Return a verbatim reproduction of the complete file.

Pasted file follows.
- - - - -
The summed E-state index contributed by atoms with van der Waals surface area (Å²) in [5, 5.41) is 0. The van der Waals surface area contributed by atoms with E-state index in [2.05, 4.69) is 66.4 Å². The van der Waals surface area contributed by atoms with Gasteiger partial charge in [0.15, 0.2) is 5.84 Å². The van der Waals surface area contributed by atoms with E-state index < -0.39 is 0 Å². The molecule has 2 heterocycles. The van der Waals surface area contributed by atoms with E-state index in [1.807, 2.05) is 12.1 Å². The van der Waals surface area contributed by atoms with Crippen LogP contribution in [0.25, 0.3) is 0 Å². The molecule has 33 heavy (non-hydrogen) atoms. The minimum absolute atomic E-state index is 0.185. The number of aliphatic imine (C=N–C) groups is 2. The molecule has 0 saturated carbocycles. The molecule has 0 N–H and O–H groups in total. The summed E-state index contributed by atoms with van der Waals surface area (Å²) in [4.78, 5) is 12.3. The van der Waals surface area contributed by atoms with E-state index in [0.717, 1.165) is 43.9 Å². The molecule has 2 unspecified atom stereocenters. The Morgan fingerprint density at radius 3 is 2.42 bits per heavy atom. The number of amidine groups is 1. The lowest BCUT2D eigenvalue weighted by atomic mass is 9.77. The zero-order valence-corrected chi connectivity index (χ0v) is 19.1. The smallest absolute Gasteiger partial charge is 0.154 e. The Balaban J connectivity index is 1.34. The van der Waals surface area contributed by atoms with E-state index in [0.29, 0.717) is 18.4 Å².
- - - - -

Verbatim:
The summed E-state index contributed by atoms with van der Waals surface area (Å²) in [5, 5.41) is 0. The van der Waals surface area contributed by atoms with E-state index in [2.05, 4.69) is 66.4 Å². The van der Waals surface area contributed by atoms with Gasteiger partial charge in [0.15, 0.2) is 5.84 Å². The van der Waals surface area contributed by atoms with E-state index < -0.39 is 0 Å². The molecule has 2 heterocycles. The van der Waals surface area contributed by atoms with E-state index in [1.807, 2.05) is 12.1 Å². The van der Waals surface area contributed by atoms with Crippen LogP contribution in [0.25, 0.3) is 0 Å². The molecule has 33 heavy (non-hydrogen) atoms. The minimum absolute atomic E-state index is 0.185. The number of aliphatic imine (C=N–C) groups is 2. The molecule has 0 saturated carbocycles. The molecule has 0 N–H and O–H groups in total. The summed E-state index contributed by atoms with van der Waals surface area (Å²) in [4.78, 5) is 12.3. The van der Waals surface area contributed by atoms with E-state index in [0.717, 1.165) is 43.9 Å². The molecule has 2 unspecified atom stereocenters. The Morgan fingerprint density at radius 3 is 2.42 bits per heavy atom. The number of amidine groups is 1. The lowest BCUT2D eigenvalue weighted by atomic mass is 9.77. The zero-order valence-corrected chi connectivity index (χ0v) is 19.1. The smallest absolute Gasteiger partial charge is 0.154 e. The Balaban J connectivity index is 1.34. The van der Waals surface area contributed by atoms with E-state index in [0.29, 0.717) is 18.4 Å².